Christmas in Lesvos – eyewitness report
Zoe Gardner is currently volunteering on the Greek island of Lesvos. She reports from the frontline of “Fortress Europe” on the perilous journey refugees are forced to make in the hope of gaining sanctuary in EU states4th January 2016
Europe’s refugee crisis may no longer be headline news in the UK, but it still dominates life on the Greek island of Lesvos. With the numbers of new arrivals per day down from averages of five or six thousand in the summer, the island still sees roughly one thousand or so people coming in on these calmer winter days. Ever since the signing of a new border control agreement between the EU and Turkey, however, routes have been disrupted. While all the boats once went straight to the northern coast of the island, which is closest to Turkey, a stretch of sea that can normally be crossed in only an hour or so, patrols by the Turkish coast guard have forced refugees to take alternative routes, with many now arriving on the southern beaches.
If boats are caught by the Turkish coastguard or by FRONTEX (European border force) patrols in Turkish waters, they are ‘pushed back’ to the Turkish coast. The Turkish coastguard then indiscriminately arrests everybody on board and they are locked in prison for three days, before being released to inevitably attempt the journey again. We can sometimes see the boats be apprehended and dragged back from the shore here on Lesvos. If the boats make it to Greek waters, the Turkish coast guard will back off, and once they are on shore we often hear stories from the people on board of how the Turkish boats pull up close to their small dingy, attempting to splash water into the boat, and reaching over to attack the refugees with batons. Tragically, this is the kind of ‘border control’ operation that European taxpayers are funding the Turks to carry out on our behalf.
Over the last month, I’ve been one of the volunteers that make up the international teams welcoming migrants when they arrive. We are people from all over the world, rescue boat drivers, lifeguards, doctors, and just people, like me, who are ready and willing to help out. At our solidarity camps we give freezing cold, wet and scared people a change to change into some dry clothes, hot tea and food, and all the information, and warmest welcome that we can, before they carry on their journey.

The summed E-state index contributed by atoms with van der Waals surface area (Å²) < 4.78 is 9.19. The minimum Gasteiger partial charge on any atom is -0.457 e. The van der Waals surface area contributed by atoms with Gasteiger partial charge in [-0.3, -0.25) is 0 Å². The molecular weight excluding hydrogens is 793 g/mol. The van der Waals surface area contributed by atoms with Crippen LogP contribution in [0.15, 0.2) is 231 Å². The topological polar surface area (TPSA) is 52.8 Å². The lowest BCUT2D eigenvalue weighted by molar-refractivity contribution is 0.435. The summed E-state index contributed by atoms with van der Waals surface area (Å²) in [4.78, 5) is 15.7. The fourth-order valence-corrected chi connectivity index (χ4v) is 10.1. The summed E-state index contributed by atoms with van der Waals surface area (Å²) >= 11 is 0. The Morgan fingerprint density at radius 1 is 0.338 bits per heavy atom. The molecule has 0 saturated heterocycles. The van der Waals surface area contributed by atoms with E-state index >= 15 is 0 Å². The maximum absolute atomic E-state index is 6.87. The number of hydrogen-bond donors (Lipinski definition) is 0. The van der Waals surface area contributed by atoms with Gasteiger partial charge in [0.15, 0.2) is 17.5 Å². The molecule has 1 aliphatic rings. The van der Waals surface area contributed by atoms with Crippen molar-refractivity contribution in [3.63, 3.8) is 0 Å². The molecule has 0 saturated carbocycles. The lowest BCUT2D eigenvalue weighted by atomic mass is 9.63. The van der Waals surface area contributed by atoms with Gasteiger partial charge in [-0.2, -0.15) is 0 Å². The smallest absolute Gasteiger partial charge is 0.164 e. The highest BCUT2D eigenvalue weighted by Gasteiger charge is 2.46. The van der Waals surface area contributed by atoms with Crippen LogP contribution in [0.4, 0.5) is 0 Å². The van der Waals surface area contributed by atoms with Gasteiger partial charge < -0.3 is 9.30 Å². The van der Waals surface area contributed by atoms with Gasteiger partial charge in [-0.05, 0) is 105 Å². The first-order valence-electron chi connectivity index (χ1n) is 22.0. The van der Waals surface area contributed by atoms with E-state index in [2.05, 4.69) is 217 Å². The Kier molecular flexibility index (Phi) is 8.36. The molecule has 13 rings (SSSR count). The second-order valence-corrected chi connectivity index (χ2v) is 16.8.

Following their arrival the Syrians, Afghans and Iraqis that make a large proportion of the refugees are ferried to the registration “hot spots” on the island. The process is depressingly slow. Ever since FRONTEX took over from the Greek authorities it has been slower still. Sometimes refugees will get through and reach Mytiline, the capital of the island, where they can take a ferry to Athens in order to continue their journey. But sometimes they are forced to camp out at the registration point and queue up for days. It is cold and families are sleeping in tents on the concrete. In some cases they don’t even have tents. For those who are not Syrian, Afghan or Iraqi arrival in Europe resembles even less of a sanctuary from the crises they are fleeing. They cannot register and therefore cannot legally continue their journey. Any African refugee for example is stuck. As there is no official solution for them, they are simply left to find another smuggler or another way to escape the island where there is nothing for them and no legal route in sight. The smugglers do not do return journeys to Turkey.
There is a desperate need for better EU resources to support Greece in effectively processing and finding solutions for the people who continue to arrive. No one who makes this journey has anything back home to return to or much left to lose. It is not an answer to isolate ourselves from the European relief effort, as the UK has effectively done, and refuse to help. But it is also clear that the EU continues, at least in large part, to treat the crisis as an issue of border security, devoting resources into stopping people from arriving, rather than a humanitarian crisis, requiring European states to provide assistance and sanctuary to those arriving. There are many children suffering in this country who are at real risk of human trafficking and other abuses. The UK must act in solidarity with the rest of the EU countries to resettle and manage this influx of people adequately. Numbers that are presently completely overwhelming Greece could be absorbed without much effort into the EU as a whole.
Zoe Gardner is a migrant rights campaigner and spokesperson for Another Europe Is Possible. You can follow her on Twitter: @ZoeJardiniere.
Photos: © Zoe Gardner